An excellent piece at The Stone on “open carry” and the exciting time it is when a bunch of gun-toting fanatics can force law enforcement to back down because law enforcement doesn’t want yet another Waco or Ruby Ridge. Patrick Blanchfield
Earlier this month, in Bunkerville, Nev., representatives of the Bureau of Land Management withdrew from a tense standoff with supporters of Cliven Bundy, a rancher who owes the federal government over $1 million in unpaid fees for allowing his cattle to graze on public land. The hundreds of self-appointed militia and “states’ rights” activists who flocked to support Bundy, many in full tactical gear and openly carrying assault rifles, blockaded a federal interstate and trained their weapons on B.L.M. employees who sought to negotiate with the rancher and his family. Fearful of a pitched gun battle, the B.L.M. departed, leaving Bundy and his supporters to celebrate, emboldened, with a barbecue.
Seriously, now – what does that sound like? It sounds like fucking Boko Haram, that’s what. It sounds like fascism. It sounds like what it is: hundreds of men with guns thwarting a branch of civilian government. This is not something we want.
…as a transaction between the state and citizens decided not by rule of law, nor by vote or debate, but rather by the simple presence of arms, Bunkerville is deeply troubling. Guns publicly brandished by private individuals decided the outcome. For all Bundy’s appeals to constitutional justification, what mattered at the end of the day was who was willing to take the threat of gunplay the furthest.
We don’t want that. It’s the opposite of civilization, and we prefer civilization.
Bunkerville is simply the next step in a trend that has been ramping up for some time. Since the election of Barack Obama, guns have appeared in the public square in a way unprecedented since the turbulent 1960s and ’70s — carried alongside signs and on their own since before the Tea Party elections, in a growing phenomenon of “open carry” rallies organized by groups like the Modern American Revolution and OpenCarry.org, and in the efforts by gun rights activists to carry assault weapons into the Capitol buildings in New Mexico and Texas (links to video). According to open carry advocates, their presence in public space represents more than just an expression of their Second Amendment rights, it’s a statement, an “educational,” communicative act — in short, an exercise of their First Amendment freedom of speech. (See this, from the group Ohio Carry, and this Michigan lawsuit.)
No. Guns are not educational and they’re not speech. Go away.
what does it mean, in a democracy that enshrines freedom of speech, to publicly carry a gun as an expression of political dissent? Toting a weapon in a demonstration changes the stakes, transforming a protest from just another heated transaction in the marketplace of ideas into something else entirely. It’s bringing a gun to an idea-fight, gesturing as close as possible to outright violence while still technically remaining within the domain of speech. Like a military “show of force,” this gesture stays on the near side of an actual declaration of war while remaining indisputably hostile. The commitment to civil disagreement is merely provisional: I feel so strongly about this issue, the gun says, that if I don’t get my way, I am willing to kill for it.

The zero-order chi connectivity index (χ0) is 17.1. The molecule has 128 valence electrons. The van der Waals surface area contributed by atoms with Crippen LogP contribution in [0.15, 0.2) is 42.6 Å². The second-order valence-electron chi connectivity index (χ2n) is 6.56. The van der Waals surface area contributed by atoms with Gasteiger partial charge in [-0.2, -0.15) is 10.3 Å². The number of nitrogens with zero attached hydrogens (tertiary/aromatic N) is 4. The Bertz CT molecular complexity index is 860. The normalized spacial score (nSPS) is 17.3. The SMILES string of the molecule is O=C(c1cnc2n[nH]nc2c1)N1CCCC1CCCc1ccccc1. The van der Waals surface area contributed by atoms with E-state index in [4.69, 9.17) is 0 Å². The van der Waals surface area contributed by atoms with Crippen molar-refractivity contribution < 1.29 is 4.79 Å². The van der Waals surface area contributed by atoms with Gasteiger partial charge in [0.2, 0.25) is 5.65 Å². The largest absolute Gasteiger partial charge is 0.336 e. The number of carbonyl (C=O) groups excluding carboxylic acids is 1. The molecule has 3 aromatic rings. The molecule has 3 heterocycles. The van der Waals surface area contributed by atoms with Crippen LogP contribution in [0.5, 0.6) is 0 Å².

Quite. And I don’t want that.
We should also note that not all symbolic speech is created equal. On the contemporary stage, those bearing guns in protest are most likely to be white, right-leaning, and rural. As the historian Adam Winkler has documented, this represents a more or less direct reversal of the upheavals of the late ’60s and ’70s, when Republican politicians pursued new gun control legislation in response to armed protests by urban African-American leftists. Today, it is those most sheltered from actual state violence — from the day-to-day reality of police brutality — who also feel most threatened by the state, most free to threaten violence against hypothetical violations, and most entitled to opt out of civil discourse by reaching for their weapons. Our racial double standards for who can safely gesture at political violence are enormous. At least before his racism became public, Bundy and his supporters could point assault weapons at federal agents and be lionized as “patriots” by a United States senator and celebrated on Fox, whereas a single New Black Panther standing near a polling station while holding a billy club prompted calls on that same network for former Navy SEALs to show up in force and “fight back.”
In many ways this country is just not sane.